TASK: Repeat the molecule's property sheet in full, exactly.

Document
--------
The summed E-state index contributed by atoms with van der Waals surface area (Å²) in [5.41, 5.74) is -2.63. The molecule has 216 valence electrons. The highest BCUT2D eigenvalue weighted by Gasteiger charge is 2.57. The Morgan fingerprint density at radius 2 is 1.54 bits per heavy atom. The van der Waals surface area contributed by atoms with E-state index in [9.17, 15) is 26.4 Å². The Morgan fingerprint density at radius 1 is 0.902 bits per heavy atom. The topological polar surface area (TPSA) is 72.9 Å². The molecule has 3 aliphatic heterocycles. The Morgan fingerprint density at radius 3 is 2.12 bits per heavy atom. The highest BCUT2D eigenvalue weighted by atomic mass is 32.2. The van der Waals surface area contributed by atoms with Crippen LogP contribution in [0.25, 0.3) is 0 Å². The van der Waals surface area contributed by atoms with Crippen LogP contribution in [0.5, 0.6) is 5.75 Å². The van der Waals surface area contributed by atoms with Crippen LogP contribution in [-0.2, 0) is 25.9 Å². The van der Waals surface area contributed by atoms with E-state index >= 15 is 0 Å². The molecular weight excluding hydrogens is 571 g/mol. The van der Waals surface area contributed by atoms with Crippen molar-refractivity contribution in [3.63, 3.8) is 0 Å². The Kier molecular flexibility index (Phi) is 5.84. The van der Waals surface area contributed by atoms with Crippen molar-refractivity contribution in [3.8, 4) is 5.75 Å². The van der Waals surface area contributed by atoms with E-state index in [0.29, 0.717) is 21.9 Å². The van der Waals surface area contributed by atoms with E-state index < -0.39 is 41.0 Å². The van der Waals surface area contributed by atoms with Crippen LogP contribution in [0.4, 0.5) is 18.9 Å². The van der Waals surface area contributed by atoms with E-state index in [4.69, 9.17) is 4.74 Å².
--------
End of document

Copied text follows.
The summed E-state index contributed by atoms with van der Waals surface area (Å²) in [5.41, 5.74) is -2.63. The molecule has 216 valence electrons. The highest BCUT2D eigenvalue weighted by Gasteiger charge is 2.57. The Morgan fingerprint density at radius 2 is 1.54 bits per heavy atom. The van der Waals surface area contributed by atoms with E-state index in [9.17, 15) is 26.4 Å². The Morgan fingerprint density at radius 1 is 0.902 bits per heavy atom. The topological polar surface area (TPSA) is 72.9 Å². The molecule has 3 aliphatic heterocycles. The Morgan fingerprint density at radius 3 is 2.12 bits per heavy atom. The highest BCUT2D eigenvalue weighted by atomic mass is 32.2. The van der Waals surface area contributed by atoms with Crippen LogP contribution in [0.25, 0.3) is 0 Å². The van der Waals surface area contributed by atoms with Crippen LogP contribution in [0.5, 0.6) is 5.75 Å². The van der Waals surface area contributed by atoms with Crippen LogP contribution in [-0.2, 0) is 25.9 Å². The van der Waals surface area contributed by atoms with E-state index >= 15 is 0 Å². The molecular weight excluding hydrogens is 571 g/mol. The van der Waals surface area contributed by atoms with Crippen molar-refractivity contribution in [3.63, 3.8) is 0 Å². The Kier molecular flexibility index (Phi) is 5.84. The van der Waals surface area contributed by atoms with Crippen molar-refractivity contribution in [3.8, 4) is 5.75 Å². The van der Waals surface area contributed by atoms with E-state index in [0.29, 0.717) is 21.9 Å². The van der Waals surface area contributed by atoms with E-state index < -0.39 is 41.0 Å². The van der Waals surface area contributed by atoms with Crippen LogP contribution in [0.4, 0.5) is 18.9 Å². The van der Waals surface area contributed by atoms with E-state index in [4.69, 9.17) is 4.74 Å².